Posts Tagged With: planes


Evergreen Aviation & Space Museum in McMinnville, Oregon is the new home of the Spruce Goose. We came to see it and we got oh, so much more. The building above houses the Goose. It’s impossible to frame a picture of this gigantic air boat.  I settled for sections of the Goose and resorting to old pictures of pictures. The building is filled with airplanes dwarfed by the Goose, all with interesting histories of their own.

From the farthest upstairs corner of the building,  I captured a portion of the fuselage with the cockpit and two engines visible on an out-of-sight wing.  The wide-angle isn’t terribly wide on my camera.

The Goose on its test run. It had to taxi at 95 mph before it could lift off.  Howard Hughes was the pilot. It lifted off and flew one mile, which was unplanned. Sadly, its one and only flight.

My photo of the tail.

An  old photo of the inside of the cockpit. The K/H-4 (the official name) was the idea of Henry Kaiser who partnered with the government and Hughes to make a plane big enough to carry 750 soldiers, a couple of tanks and other equipment to the war zone because our troop ships were getting badly torpedoed by the Japanese. The government couldn’t spare metals for this ship, so it had to be made from wood. Mostly light weight birch went into its construction, and only 1% spruce. But, it was labeled by the press and the name Spruce Goose stuck.

Hughes finished the air boat with his own money. The war ended before the air boat was completed. Hughes kept it in a specially built hangar tuned up and ready to go for 33 years at $1,000,000 a year. His colorful part in the design, and building of the Goose is well told in video’s and pictures in the museum. The video of moving the Goose from Southern California, taking it apart, shipping it to Portland and then lifting 259 power lines to get the super wide caravan to McMinnville is another fascinating video story.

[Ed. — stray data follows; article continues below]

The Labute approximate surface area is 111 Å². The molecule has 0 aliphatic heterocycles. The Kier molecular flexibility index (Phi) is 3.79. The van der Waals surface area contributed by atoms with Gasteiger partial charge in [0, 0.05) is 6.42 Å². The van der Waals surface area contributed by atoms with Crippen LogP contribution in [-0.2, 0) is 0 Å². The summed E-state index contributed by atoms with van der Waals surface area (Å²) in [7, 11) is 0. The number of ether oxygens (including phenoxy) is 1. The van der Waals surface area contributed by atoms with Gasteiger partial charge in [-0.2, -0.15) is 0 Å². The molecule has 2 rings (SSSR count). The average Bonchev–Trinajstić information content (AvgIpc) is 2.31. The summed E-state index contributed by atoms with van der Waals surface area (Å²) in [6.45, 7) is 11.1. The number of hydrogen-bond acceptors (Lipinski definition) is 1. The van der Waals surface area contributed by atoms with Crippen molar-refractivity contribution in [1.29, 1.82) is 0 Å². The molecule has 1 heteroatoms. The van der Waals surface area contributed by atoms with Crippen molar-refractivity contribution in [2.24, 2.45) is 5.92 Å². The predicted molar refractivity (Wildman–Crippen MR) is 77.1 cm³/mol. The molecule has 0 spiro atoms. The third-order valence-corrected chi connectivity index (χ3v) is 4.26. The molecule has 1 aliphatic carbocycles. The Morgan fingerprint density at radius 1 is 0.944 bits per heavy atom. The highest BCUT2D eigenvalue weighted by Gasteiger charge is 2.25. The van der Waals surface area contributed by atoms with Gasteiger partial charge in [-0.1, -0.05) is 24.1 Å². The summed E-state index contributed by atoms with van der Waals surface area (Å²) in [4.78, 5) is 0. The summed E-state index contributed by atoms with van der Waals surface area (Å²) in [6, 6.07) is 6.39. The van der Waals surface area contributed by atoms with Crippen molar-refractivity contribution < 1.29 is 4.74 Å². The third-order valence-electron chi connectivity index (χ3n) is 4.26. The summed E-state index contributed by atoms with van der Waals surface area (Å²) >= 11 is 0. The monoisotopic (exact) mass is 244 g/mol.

I said there was oh, so much more. Aviation history,  starting with this replica of Leonardo Da Vinci’s flying device clear through the modern space program,  is on display here through planes, photos, artifacts and historical monologues. The docents, some retired pilots, tell a few  hair-raising stories of their own.

A stunt plane hangs upside down from the ceiling.

Single person flyers were well represented here. This one with a rotary blade.

I liked the Great Lakes Baby and the Alley Cat. The double winged Baby could rise 2000 feet in five seconds. Cost in 1969? $750. I want one!

The Flying Tigers, the story of women wartime pilots, the WASPS, a Japanese Zero fuselage with 140 bullet holes in it. If you’ve heard of a plane, it’s most likely here.